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UBC Theses and Dissertations

From Westphalia to post-Westphalia: European integration and the debate about economic and monetary union, 1980-1991 Merlingen, Michael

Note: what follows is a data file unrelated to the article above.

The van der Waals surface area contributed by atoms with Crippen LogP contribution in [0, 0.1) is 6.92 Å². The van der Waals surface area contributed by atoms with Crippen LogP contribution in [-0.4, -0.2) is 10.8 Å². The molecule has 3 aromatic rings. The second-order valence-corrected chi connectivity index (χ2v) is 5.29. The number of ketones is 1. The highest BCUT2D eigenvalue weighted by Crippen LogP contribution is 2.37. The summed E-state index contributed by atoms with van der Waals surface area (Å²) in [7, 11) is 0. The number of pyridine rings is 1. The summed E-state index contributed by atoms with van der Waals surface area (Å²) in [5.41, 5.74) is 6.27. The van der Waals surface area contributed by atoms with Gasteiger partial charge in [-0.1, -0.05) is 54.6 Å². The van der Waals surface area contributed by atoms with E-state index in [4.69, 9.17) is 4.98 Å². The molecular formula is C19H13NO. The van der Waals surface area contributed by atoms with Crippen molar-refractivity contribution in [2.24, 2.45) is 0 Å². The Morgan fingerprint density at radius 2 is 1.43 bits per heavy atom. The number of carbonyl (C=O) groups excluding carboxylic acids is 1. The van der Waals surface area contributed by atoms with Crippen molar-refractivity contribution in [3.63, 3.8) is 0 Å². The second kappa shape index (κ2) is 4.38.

Most current studies of the EC/EU assume that the Realist ratio scripta of international relations no longer has anything important to say about politics in Western Europe. Three propositions are widely taken for granted. First, having been written in the language of power, Realism is no longer an appropriate guide to the interaction among Community governments. Especially economic integration represents the interests of societal actors who seek to maximize their material gains in the context of interdependence. Second, the Realist warnings of the dangers of international anarchy are irrelevant in the EC/EU. There governments have stopped to distrust each others' foreign policy intentions because they have come to believe in each others' commitment to the spirit of joint problem-solving. Third, the Realist proposition that states hold fast to sovereignty in order to preserve their self-help capabilities no longer applies to Western Europe. Responding to, the popular cries for welfare benefits (broadly defined), Community governments have made their peace with the fact that the effective, management of interdependence requires that the attributes of sovereignty are shared among a number of interlocking governmental and non-governmental actors. Together these Idealist arguments support the thesis that the EC/EU has by now evolved beyond the international state of nature and become a post-Westphalian utopia: a transnational polity in which power politics, Hobbesian fear and sovereignty-consciousness play little role in shaping policy. I probe the descriptive power of this Idealist thesis in detailed case studies of the French, German and British policy debates about European monetary integration and German reunification. I find that there are important strands of Idealism in the politics of integration. Yet, the EC/EU is not (yet) the post-Westphalian utopia portrayed by many students of integration. In short, Realism is not obsolete.

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